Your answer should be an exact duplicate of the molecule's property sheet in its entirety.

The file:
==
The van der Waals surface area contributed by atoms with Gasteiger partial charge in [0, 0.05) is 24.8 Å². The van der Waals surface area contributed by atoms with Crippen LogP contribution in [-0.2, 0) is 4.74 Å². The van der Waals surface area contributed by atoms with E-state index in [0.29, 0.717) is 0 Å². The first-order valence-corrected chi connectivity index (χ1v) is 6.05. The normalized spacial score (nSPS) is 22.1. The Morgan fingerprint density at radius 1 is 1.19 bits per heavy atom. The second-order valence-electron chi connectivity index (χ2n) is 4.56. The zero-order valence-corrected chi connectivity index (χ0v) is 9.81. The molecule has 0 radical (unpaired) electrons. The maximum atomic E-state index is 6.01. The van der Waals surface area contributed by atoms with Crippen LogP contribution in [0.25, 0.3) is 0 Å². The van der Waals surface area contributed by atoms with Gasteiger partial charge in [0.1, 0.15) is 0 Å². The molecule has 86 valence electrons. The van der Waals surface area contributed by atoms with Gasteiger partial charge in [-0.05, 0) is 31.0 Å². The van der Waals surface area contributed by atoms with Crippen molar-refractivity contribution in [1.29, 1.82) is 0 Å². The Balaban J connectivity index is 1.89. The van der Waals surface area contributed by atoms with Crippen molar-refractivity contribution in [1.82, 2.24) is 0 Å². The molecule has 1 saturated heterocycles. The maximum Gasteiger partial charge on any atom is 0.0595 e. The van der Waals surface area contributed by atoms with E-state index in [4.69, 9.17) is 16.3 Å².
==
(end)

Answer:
The van der Waals surface area contributed by atoms with Gasteiger partial charge in [0, 0.05) is 24.8 Å². The van der Waals surface area contributed by atoms with Crippen LogP contribution in [-0.2, 0) is 4.74 Å². The van der Waals surface area contributed by atoms with E-state index in [0.29, 0.717) is 0 Å². The first-order valence-corrected chi connectivity index (χ1v) is 6.05. The normalized spacial score (nSPS) is 22.1. The Morgan fingerprint density at radius 1 is 1.19 bits per heavy atom. The second-order valence-electron chi connectivity index (χ2n) is 4.56. The zero-order valence-corrected chi connectivity index (χ0v) is 9.81. The molecule has 0 radical (unpaired) electrons. The maximum atomic E-state index is 6.01. The van der Waals surface area contributed by atoms with Crippen LogP contribution in [0.25, 0.3) is 0 Å². The van der Waals surface area contributed by atoms with Gasteiger partial charge in [0.1, 0.15) is 0 Å². The molecule has 86 valence electrons. The van der Waals surface area contributed by atoms with Gasteiger partial charge in [-0.05, 0) is 31.0 Å². The van der Waals surface area contributed by atoms with Crippen molar-refractivity contribution in [1.29, 1.82) is 0 Å². The Balaban J connectivity index is 1.89. The van der Waals surface area contributed by atoms with Crippen molar-refractivity contribution in [1.82, 2.24) is 0 Å². The molecule has 1 saturated heterocycles. The maximum Gasteiger partial charge on any atom is 0.0595 e. The van der Waals surface area contributed by atoms with E-state index in [4.69, 9.17) is 16.3 Å².